Bodybuilding may not be a science but there are definitely a number of truisms. I recall the second law of training: Thou shalt train triceps after chest. The first commandment? Never do legs on a Friday lest you be the slowest guy on the dance floor by Saturday.
As for the push-day workout, the reasoning goes that since your triceps are already somewhat fatigued assisting your pecs in the pressing motions, you might as well finish them off. That's what I discovered in this mother-of-all finishing moves built on a single—yep, one!—triceps exercise that's done only after a heavy session of chest presses.
Be forewarned: The pump you'll experience will become the standard by which all future arm workouts will be measured!
THE 10-MINUTE PUMP
Here, you'll do the rope press-down—this appears to be a fairly ordinary exercise—at the end of your chest routine. What makes this work so exceptionally well is that you combine rest-pause and dropset techniques, going almost nonstop for a full 10 minutes. You take only a 20-second rest between sets and you're right back doing press-downs again. That pace ensures you're only partially recovered before you start your next set.
As lactic acid builds, each set becomes progressively more difficult. As your arms become increasingly pumped, you either start to do fewer reps on successive sets or—when you can't do more than eight reps—you drop the weight one plate. Continue this fast-paced technique for a total of 10 minutes; you may end up doing 18 total sets, but that total number is less important because you are training by feel.
Triceps Pushdown - Rope Attachment
This technique works especially well after a heavy chest workout because the triceps are already fatigued from pressing. I've found that my triceps are often more sore after a chest workout than after a triceps workout.
A chest workout comprising heavy presses from various angles ensures that your arms will already be close to toast as you get started.
Ready to give it a try? Keep these guidelines in mind!
Finishing Move Guidelines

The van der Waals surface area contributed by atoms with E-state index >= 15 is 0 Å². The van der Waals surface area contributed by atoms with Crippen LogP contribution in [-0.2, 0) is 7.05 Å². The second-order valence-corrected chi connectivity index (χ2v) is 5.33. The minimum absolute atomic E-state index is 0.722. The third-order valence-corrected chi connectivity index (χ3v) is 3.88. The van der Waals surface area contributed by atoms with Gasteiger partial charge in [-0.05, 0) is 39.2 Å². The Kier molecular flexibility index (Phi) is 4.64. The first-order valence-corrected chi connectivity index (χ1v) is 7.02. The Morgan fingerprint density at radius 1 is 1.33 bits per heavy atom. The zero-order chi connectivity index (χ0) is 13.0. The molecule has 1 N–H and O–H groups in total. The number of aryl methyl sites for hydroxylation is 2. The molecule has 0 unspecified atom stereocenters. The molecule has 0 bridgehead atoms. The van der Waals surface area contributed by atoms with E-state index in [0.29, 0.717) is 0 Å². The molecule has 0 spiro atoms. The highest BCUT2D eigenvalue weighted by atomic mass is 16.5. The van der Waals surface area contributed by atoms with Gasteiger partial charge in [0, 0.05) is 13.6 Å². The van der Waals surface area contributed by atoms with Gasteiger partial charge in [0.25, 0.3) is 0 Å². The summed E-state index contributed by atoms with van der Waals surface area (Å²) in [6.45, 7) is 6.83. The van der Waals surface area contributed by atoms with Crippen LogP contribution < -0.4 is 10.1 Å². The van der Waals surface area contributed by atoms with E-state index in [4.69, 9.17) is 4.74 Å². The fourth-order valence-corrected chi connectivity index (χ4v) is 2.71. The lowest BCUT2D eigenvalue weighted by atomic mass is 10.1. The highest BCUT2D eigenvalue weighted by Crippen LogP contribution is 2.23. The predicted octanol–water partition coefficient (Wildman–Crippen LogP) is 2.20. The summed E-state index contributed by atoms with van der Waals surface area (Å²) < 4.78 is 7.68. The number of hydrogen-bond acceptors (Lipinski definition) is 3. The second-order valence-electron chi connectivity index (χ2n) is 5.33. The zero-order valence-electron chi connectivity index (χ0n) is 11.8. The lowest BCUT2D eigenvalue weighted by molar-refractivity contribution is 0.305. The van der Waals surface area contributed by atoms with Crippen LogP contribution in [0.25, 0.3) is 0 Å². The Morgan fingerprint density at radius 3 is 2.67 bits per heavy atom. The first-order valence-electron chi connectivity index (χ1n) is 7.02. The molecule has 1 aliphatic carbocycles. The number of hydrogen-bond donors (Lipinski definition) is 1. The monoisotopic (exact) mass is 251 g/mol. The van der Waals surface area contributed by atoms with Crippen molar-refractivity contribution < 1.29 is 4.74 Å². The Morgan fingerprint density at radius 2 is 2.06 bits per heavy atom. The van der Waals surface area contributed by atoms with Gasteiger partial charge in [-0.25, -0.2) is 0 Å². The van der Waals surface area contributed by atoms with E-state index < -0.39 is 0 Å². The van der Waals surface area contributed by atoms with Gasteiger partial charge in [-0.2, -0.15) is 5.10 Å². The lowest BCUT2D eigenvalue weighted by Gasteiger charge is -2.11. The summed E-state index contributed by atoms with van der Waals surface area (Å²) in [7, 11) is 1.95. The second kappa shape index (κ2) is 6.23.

- Use body English and/or speed up the rep to get over sticking points as you fatigue; maintain good form. Rep as much as you can, but limit rest periods to 20 seconds.
- Try other triceps exercises: overhead rope extension or machine dip—avoid movements like skull crushers or single-arm movements which slow you down.
Choosing the right starting weight is essential. You want it to be a weight with which you can do no more than about 12 reps with good form.
Be wary of working-in with someone who's using a slower pace, which will adversely affect your ability to move fast from one set to the next. Keep an eye on the clock because it's easy to get distracted and rest too long. Once you hit 15 seconds, get back in position so that, boom, you're ready to rock by 20.
Again, do as many reps as you can with good form, then take another 20-second rest. As you repeat this work/rest cycle, your arms will quickly fatigue and the number of reps will start to drop from one set to the next. But don't rest any longer; once you can't do more than about eight reps, reduce the weight by a single plate; this will push your reps back up a bit.
As your reps start to drop again on successive sets, you can drop the weight one plate at a time when you start doing fewer than eight. Hence, on every set you'll either do fewer reps with the same weight or drop the poundage by a plate.
Fatigue levels rise fast as your arms start to swell—that's the whole point. Continue this pattern for a total of 10 minutes. Don't bother counting your total sets—you're working to super-pump your triceps to finish them off at the end of your workout.
If you use this technique with a training partner, move back and forth as quickly as possible. When he's done with his set, immediately adjust the pin and do yours.
This technique is not meant to replace your normal triceps day but can be done on top of your regular workout. Just make sure you don't retrain triceps within 48 hours of using this intense technique.